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I’ve been collecting antique tools for almost 30 years. It started when my Grandfather gave me a little German made jeweler’s drill press when I was 13. I thought it was coolest thing in the world and ever since then, I’ve been hooked. When I was a teenager I would spend my weekends going to antique shows with my parents looking for old tools that I could fix up and use.

Never having that much money, I would always buy common woodworking tools; planes, chisels, measuring tools, etc.. I would hardly ever spend more than $60 on any given tool, being that if I made a bad purchase, I would only be out $60. I’ve kept that rule all the way through today. So, when I saw an old Stanley #3 for $35.00 at an antique show last summer, I knew it was in my budget for it to be added to my collection.


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As soon as I picked up the plane and turned it around to look at the top of the frog, I knew it was a pre-lateral plane since it didn’t have the lateral lever behind the blade. Seeing that the blade was a later type and not a pre-lateral blade didn’t bother me, because often the blade would be the only thing that would be replaced during the life of the tool. After all, these things were meant to be used, not to sit on a shelf and collect dust.

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I offered the the guy $30 for the plane and he agreed, so I pulled out some cash and paid him. I then went to find my wife somewhere on the fairgrounds. A few minutes later after meeting up with my wife, I decided to inspect my purchase more closely. I pulled off the lever cap, took out the blade and cap iron and Eureka! I just bought a Stanley #3 Type 3 plane! I couldn’t believe it. I’ve heard about them, and seen them in antique tool books, but I’ve never seen one in the flesh. I yelled to my wife “I just hit the jackpot”!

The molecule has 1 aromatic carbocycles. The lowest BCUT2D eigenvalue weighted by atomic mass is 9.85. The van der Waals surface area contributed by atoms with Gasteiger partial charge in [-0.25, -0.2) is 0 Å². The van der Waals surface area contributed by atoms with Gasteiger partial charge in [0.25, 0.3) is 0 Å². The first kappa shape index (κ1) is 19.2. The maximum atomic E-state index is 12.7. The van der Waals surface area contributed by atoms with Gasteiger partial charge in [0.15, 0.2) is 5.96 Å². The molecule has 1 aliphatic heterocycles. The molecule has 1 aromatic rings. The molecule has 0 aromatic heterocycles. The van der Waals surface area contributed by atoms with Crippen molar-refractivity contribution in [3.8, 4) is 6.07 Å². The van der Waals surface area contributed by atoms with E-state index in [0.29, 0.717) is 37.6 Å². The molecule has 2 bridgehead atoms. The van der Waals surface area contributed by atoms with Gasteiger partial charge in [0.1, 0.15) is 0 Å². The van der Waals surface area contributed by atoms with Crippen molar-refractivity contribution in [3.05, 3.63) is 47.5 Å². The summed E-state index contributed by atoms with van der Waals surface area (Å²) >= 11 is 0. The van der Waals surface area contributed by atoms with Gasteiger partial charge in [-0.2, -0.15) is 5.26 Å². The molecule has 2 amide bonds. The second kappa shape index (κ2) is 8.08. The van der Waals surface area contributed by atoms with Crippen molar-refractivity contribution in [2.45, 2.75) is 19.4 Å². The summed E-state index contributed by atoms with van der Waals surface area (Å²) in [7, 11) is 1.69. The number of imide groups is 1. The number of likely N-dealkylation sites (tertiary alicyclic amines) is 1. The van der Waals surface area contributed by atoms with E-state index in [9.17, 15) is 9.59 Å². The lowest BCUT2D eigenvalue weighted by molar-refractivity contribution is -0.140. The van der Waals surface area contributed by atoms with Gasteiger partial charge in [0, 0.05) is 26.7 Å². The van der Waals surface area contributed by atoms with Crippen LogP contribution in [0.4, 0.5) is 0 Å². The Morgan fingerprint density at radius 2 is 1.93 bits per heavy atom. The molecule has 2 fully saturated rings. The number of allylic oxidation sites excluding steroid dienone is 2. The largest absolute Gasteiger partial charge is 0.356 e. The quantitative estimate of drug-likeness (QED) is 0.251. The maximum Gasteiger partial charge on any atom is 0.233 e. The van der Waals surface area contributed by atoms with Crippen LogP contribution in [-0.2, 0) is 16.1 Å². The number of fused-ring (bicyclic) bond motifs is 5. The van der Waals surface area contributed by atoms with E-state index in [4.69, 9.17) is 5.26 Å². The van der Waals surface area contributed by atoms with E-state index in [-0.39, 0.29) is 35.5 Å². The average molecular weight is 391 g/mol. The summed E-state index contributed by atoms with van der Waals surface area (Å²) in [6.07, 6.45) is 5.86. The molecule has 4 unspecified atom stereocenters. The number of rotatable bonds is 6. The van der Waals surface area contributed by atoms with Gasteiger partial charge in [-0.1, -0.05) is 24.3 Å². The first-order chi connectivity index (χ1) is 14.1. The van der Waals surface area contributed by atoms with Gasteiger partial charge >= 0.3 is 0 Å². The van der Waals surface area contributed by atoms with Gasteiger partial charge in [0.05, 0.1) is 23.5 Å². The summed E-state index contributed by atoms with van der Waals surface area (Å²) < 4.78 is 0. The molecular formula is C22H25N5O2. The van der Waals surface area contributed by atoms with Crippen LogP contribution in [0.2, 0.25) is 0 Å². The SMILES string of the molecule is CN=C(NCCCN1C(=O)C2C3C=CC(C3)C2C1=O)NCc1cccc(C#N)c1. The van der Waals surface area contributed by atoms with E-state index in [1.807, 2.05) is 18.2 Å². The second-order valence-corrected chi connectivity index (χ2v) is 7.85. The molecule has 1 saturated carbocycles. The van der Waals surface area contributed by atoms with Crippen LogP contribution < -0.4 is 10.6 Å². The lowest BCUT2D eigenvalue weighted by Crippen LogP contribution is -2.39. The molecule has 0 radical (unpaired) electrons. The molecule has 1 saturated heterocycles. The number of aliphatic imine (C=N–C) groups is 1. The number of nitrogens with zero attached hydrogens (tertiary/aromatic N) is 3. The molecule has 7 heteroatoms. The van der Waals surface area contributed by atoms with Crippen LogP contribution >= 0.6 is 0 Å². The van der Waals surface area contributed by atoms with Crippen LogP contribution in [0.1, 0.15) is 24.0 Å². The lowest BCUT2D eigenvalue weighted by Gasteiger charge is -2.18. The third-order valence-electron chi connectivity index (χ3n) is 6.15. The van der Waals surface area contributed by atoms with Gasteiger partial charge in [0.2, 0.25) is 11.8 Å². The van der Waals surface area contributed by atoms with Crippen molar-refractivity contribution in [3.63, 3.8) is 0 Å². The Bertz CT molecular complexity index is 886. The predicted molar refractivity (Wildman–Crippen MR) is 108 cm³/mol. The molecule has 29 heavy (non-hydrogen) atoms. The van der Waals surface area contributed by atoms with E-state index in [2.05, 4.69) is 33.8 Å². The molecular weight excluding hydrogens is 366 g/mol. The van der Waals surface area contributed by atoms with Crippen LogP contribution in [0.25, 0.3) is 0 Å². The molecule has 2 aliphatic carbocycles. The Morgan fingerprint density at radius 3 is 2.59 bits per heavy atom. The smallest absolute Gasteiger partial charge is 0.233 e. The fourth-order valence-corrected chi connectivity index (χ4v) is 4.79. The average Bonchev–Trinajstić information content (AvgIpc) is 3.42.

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Stanley made these type of planes that look like half of the frog is missing for only a couple of years from 1872-1873. They were considered a failure because of the fragile design of the frog making it prone to breaking. They’re called Type 3’s because of a Type Study that Roger K Smith wrote in his book called Patented Transitional and Metallic Planes in America Volume 1 that detailed all the subtle different designs that Stanley produced in their planes between one year and the next. I first ran into his type study when I bought John Walter’s book Antique  & Collectible Stanley Tools Guide to Identity and Value. Today you can find a digital Stanley type study by visiting http://www.hyperkitten.com.

Ever since I bought this plane last summer, I’ve mulled over selling it. I’ve even taken pictures and came very close to listing it on eBay last month, but I just can’t bring myself to do so. I’ll probably never find another one. It’s not worth what I think it is anyway, especially since it doesn’t have it’s original blade, so I think I’ll just hold onto it for the next twenty years.